Mauro Bregolin mauro.bregolin at gmail.com
Wed Aug 17 10:03:38 EDT 2005

...at last I got back after a few nice days offline.




thanks for your comments.


Regarding certs, I never (did I?) recommended using a browser to check for
their validity. Browsers were used in the text to provide a couple of
examples. However, it's probably worth stressing explicitly what you are
saying - don't rely on browsers but on specialized tools to do the check.


Webdav: I agree that there's much more to say about that. However, in my own
experience, webdav problems are mostly linked to related vulnerabilities
(file listing exposures, buffer overflows, etc.) than to misconfigurations -
but let's not start a flame war on this, I'm sure opinions will differ

Anyway, IMHO the bottom line is:

- if you don't use it or need it, remove it (and MANY times you simply don't
need it...)

- if you *really* need it, pay care to patch it and configure it properly.
This roughly means: grant permissions according to your application
requirements, and nothing more.

Anyone out there with a specific webdav configuration checklist saying a bit
more than the obvious? (ensuring appropriate permissions are required to
exec webdav methods, authorization required where necessary, etc. etc.)


I'll be back with an updated version incorporating the list's feedback -
including Javier's stuff about old, backup and unreferenced files (BTW, do
we have Dafydd Studdard's permission to use that material?)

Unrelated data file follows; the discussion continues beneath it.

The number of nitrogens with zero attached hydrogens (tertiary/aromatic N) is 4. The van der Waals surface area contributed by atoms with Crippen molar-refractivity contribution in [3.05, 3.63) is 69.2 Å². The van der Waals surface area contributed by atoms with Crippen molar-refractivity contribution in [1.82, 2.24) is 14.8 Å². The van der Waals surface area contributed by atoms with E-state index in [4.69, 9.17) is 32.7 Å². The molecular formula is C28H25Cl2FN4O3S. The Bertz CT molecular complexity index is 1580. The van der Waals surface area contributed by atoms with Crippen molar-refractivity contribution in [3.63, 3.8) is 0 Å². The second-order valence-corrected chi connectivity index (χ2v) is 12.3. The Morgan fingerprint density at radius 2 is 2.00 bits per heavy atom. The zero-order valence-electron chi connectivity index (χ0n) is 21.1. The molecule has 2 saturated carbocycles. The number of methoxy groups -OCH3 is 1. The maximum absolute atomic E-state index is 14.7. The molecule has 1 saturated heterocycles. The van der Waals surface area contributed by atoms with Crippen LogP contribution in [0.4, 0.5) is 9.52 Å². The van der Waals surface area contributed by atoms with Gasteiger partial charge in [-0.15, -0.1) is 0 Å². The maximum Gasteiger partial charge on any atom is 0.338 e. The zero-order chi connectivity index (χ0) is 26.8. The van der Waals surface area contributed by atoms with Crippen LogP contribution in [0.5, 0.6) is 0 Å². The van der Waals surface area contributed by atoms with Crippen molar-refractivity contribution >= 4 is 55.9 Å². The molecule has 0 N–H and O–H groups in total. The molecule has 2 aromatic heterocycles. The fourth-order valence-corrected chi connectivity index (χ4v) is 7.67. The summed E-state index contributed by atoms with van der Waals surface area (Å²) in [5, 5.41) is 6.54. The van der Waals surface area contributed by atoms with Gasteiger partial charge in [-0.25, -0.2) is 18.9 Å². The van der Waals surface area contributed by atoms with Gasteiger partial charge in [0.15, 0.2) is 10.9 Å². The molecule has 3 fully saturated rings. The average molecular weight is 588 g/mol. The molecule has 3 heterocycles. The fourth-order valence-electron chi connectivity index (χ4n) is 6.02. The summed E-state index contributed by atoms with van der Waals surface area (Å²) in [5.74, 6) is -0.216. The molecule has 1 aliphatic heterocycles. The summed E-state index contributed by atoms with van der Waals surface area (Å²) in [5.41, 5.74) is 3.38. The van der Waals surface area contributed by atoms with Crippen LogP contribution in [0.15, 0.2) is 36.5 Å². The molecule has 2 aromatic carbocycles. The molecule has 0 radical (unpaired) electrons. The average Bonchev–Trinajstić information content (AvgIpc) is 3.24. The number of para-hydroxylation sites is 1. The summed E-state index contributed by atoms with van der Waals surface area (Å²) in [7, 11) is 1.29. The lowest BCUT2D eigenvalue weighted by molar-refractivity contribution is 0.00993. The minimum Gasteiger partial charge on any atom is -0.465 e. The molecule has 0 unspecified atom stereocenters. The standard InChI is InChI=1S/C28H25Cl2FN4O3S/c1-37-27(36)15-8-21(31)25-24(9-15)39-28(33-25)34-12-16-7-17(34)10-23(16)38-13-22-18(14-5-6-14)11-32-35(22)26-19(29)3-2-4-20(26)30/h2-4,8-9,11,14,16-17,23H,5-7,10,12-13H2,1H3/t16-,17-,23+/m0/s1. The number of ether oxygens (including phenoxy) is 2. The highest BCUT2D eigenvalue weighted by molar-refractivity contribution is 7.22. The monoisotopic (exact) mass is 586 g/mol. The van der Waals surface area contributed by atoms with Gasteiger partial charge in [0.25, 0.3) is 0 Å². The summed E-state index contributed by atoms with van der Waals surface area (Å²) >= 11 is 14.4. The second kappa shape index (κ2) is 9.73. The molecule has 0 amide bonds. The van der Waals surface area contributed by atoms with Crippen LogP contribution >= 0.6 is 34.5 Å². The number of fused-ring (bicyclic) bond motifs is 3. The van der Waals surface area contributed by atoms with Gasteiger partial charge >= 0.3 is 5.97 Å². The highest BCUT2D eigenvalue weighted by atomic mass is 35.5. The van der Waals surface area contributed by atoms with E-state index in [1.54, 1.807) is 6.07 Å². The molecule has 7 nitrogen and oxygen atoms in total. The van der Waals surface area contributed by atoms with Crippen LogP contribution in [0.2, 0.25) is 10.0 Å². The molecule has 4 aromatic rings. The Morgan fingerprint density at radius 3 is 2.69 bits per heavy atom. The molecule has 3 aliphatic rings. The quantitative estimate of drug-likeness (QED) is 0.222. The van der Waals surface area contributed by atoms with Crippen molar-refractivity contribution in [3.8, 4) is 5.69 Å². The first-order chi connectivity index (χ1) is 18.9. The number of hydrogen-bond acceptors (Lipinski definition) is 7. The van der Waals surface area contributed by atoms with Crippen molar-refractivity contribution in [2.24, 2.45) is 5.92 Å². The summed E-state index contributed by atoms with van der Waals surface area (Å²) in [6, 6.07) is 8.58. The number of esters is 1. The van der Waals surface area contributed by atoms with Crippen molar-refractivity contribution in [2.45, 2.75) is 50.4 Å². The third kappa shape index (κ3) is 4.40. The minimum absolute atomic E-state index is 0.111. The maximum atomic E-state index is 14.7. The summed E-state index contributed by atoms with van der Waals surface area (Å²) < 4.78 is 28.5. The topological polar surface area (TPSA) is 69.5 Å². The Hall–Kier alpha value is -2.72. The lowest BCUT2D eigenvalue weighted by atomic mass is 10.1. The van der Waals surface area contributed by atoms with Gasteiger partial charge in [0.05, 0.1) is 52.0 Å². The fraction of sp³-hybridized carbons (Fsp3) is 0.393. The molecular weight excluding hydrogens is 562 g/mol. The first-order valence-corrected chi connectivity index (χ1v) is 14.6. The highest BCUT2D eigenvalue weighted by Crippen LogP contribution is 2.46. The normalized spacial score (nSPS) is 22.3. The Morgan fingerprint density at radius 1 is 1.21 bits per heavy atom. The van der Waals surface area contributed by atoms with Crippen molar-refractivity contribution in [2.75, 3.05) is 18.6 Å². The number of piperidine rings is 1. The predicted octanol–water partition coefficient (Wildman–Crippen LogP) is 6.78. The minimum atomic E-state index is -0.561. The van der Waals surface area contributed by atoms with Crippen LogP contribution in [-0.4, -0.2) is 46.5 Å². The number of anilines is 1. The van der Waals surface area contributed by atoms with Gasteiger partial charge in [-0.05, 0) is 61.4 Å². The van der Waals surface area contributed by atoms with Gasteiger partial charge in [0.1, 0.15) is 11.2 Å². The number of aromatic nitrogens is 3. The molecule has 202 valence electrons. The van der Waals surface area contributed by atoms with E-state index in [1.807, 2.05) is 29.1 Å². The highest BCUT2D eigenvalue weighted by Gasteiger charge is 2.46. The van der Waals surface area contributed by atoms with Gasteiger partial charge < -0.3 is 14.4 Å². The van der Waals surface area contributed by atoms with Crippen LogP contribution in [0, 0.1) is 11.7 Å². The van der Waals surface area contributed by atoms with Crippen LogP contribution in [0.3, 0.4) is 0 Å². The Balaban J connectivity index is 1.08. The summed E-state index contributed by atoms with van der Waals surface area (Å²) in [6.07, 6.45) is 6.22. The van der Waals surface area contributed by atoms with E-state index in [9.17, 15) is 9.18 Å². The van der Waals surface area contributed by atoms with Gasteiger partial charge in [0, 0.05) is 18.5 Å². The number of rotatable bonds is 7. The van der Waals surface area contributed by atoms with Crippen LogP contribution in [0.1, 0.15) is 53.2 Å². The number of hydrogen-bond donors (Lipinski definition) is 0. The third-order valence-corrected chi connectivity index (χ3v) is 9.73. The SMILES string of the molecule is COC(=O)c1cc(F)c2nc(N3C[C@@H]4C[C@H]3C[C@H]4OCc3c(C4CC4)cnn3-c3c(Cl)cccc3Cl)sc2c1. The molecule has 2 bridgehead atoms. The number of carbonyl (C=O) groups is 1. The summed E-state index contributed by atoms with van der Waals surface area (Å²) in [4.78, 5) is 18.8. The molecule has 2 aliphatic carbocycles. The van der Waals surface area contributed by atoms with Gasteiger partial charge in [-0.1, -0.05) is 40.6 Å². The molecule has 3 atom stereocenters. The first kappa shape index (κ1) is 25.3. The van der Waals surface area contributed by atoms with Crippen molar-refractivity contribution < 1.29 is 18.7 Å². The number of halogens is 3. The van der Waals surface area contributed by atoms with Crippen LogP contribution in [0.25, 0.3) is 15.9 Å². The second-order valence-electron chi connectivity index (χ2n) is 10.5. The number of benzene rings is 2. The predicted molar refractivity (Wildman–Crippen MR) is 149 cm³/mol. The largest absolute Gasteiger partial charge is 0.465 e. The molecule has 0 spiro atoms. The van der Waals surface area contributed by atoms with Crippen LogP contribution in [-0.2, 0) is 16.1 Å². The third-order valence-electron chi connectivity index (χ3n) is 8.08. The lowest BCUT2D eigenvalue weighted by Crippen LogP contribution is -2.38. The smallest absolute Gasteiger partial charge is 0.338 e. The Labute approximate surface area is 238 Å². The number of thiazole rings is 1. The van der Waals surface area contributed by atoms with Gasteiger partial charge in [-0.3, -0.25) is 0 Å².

From: Curphey, Mark [mailto:mark.curphey at foundstone.com] 
Sent: mercoledì 10 agosto 2005 17.25
To: Mauro Bregolin; Daniel Cuthbert
Cc: owasp-testing at lists.sourceforge.net
Subject: RE: [OWASP-TESTING] OWASP WAPT submission


Mauro, good job. Here are some quick comments. 




Shameless plug for SSL 


Designed to exactly what you describe (and more)

Key lengths are tied to cipher suites

You need to also comment on key exchange protocols (strong cipher with ADH
is not a good idea !)




You should not use a regular browser to check certificates. Many of the
API's used by the .NET framework do not adequately check CRL's and CRL
paths. You have to hand the full bang of certs you have etc. Look at API doc
for example. Many browser settings will determine how the relevant API is
invoked. This means certs can be invalid but still report as being valid in
some cases dependent on browser config. They also use the local clock to
determine date time matching so if your local clock is not accurate (i.e.
set forward by 3 months) you will not get a true indication of the cert has
expired. There are also fields you need to look for including usage (I often
see key signing certs on SSL servers). You should also explicitly ensure
people don't think certs are web server certs. JSSE, MSCAPI etc all have
classes where SSL is instantiated from the app itself. This is especially
important in web services where you are not relying on infrastructure to
provide the security. 


PS for shits and giggles https://www.verisign.net


Backup files - pet hate. Who cares if there is a sample file installed
UNLESS it has a vulnerability. Needs to be made clear to stop the scare
mongerers ;-) Also I think its important to explain the 404 issues and why
Nikto and tools like it usually report so many false positives. 


WebDav section needs work but sadly no time to comment now. 




From: owasp-testing-admin at lists.sourceforge.net
[mailto:owasp-testing-admin at lists.sourceforge.net] On Behalf Of Mauro
Sent: Monday, August 08, 2005 4:55 PM
To: Daniel Cuthbert
Cc: owasp-testing at lists.sourceforge.net
Subject: [OWASP-TESTING] OWASP WAPT submission

Daniel and all,

please find attached my submission.
Feel free to review it and send comments, particularly if you have relevant
information regarding bibliographic references not mentioned in the text.

Topics are those specified in Daniel's email of June 27, plus a "bonus"
section on Session Riding.

Best regards to all,


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